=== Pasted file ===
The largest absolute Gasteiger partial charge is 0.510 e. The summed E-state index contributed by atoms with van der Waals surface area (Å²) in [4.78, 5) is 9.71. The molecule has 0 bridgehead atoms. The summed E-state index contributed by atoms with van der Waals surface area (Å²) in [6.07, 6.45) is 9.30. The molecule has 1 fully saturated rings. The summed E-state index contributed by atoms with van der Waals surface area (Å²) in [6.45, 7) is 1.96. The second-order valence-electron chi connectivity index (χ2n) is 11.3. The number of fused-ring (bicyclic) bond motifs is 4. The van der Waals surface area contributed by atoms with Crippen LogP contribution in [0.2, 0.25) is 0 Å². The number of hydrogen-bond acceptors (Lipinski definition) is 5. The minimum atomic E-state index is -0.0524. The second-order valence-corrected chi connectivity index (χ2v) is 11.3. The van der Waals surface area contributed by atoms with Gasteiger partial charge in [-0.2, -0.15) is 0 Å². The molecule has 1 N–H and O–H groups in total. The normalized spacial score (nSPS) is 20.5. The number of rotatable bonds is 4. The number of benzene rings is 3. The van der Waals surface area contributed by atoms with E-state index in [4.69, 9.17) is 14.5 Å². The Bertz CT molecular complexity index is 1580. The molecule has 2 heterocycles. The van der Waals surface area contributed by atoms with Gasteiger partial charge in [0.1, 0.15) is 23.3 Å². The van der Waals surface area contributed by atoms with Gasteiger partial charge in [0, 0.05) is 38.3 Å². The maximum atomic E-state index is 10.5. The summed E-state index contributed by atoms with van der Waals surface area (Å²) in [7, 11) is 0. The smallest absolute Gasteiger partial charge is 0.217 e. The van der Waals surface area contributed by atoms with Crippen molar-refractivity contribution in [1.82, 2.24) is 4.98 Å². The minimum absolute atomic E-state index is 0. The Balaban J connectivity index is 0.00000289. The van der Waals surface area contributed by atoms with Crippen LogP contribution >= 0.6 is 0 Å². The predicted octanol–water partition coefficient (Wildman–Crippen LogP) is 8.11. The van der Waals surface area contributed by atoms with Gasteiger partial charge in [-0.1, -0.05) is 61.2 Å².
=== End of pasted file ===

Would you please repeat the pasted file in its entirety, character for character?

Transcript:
The largest absolute Gasteiger partial charge is 0.510 e. The summed E-state index contributed by atoms with van der Waals surface area (Å²) in [4.78, 5) is 9.71. The molecule has 0 bridgehead atoms. The summed E-state index contributed by atoms with van der Waals surface area (Å²) in [6.07, 6.45) is 9.30. The molecule has 1 fully saturated rings. The summed E-state index contributed by atoms with van der Waals surface area (Å²) in [6.45, 7) is 1.96. The second-order valence-electron chi connectivity index (χ2n) is 11.3. The number of fused-ring (bicyclic) bond motifs is 4. The van der Waals surface area contributed by atoms with Crippen LogP contribution in [0.2, 0.25) is 0 Å². The number of hydrogen-bond acceptors (Lipinski definition) is 5. The minimum atomic E-state index is -0.0524. The second-order valence-corrected chi connectivity index (χ2v) is 11.3. The van der Waals surface area contributed by atoms with Gasteiger partial charge in [-0.2, -0.15) is 0 Å². The molecule has 1 N–H and O–H groups in total. The normalized spacial score (nSPS) is 20.5. The number of rotatable bonds is 4. The number of benzene rings is 3. The van der Waals surface area contributed by atoms with E-state index in [4.69, 9.17) is 14.5 Å². The Bertz CT molecular complexity index is 1580. The molecule has 2 heterocycles. The van der Waals surface area contributed by atoms with Gasteiger partial charge in [0.1, 0.15) is 23.3 Å². The van der Waals surface area contributed by atoms with Gasteiger partial charge in [0, 0.05) is 38.3 Å². The maximum atomic E-state index is 10.5. The summed E-state index contributed by atoms with van der Waals surface area (Å²) in [7, 11) is 0. The smallest absolute Gasteiger partial charge is 0.217 e. The van der Waals surface area contributed by atoms with Crippen molar-refractivity contribution in [1.82, 2.24) is 4.98 Å². The minimum absolute atomic E-state index is 0. The Balaban J connectivity index is 0.00000289. The van der Waals surface area contributed by atoms with Crippen LogP contribution >= 0.6 is 0 Å². The predicted octanol–water partition coefficient (Wildman–Crippen LogP) is 8.11. The van der Waals surface area contributed by atoms with Gasteiger partial charge in [-0.1, -0.05) is 61.2 Å².